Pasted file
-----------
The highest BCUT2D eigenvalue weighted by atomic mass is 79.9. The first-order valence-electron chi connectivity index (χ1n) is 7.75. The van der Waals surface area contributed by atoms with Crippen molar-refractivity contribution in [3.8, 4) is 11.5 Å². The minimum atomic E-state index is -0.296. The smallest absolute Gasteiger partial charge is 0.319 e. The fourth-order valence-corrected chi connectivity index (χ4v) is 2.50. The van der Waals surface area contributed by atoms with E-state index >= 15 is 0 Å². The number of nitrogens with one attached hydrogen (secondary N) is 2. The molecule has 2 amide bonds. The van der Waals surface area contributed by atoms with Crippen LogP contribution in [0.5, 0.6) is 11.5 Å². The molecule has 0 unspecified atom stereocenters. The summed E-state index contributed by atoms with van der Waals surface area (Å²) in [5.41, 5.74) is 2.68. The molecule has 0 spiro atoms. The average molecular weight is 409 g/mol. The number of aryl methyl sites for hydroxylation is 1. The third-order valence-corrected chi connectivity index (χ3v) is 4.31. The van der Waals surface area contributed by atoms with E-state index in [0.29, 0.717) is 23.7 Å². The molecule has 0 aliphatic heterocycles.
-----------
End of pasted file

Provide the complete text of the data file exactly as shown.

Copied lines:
The highest BCUT2D eigenvalue weighted by atomic mass is 79.9. The first-order valence-electron chi connectivity index (χ1n) is 7.75. The van der Waals surface area contributed by atoms with Crippen molar-refractivity contribution in [3.8, 4) is 11.5 Å². The minimum atomic E-state index is -0.296. The smallest absolute Gasteiger partial charge is 0.319 e. The fourth-order valence-corrected chi connectivity index (χ4v) is 2.50. The van der Waals surface area contributed by atoms with E-state index >= 15 is 0 Å². The number of nitrogens with one attached hydrogen (secondary N) is 2. The molecule has 2 amide bonds. The van der Waals surface area contributed by atoms with Crippen LogP contribution in [0.5, 0.6) is 11.5 Å². The molecule has 0 unspecified atom stereocenters. The summed E-state index contributed by atoms with van der Waals surface area (Å²) in [5.41, 5.74) is 2.68. The molecule has 0 spiro atoms. The average molecular weight is 409 g/mol. The number of aryl methyl sites for hydroxylation is 1. The third-order valence-corrected chi connectivity index (χ3v) is 4.31. The van der Waals surface area contributed by atoms with E-state index in [0.29, 0.717) is 23.7 Å². The molecule has 0 aliphatic heterocycles.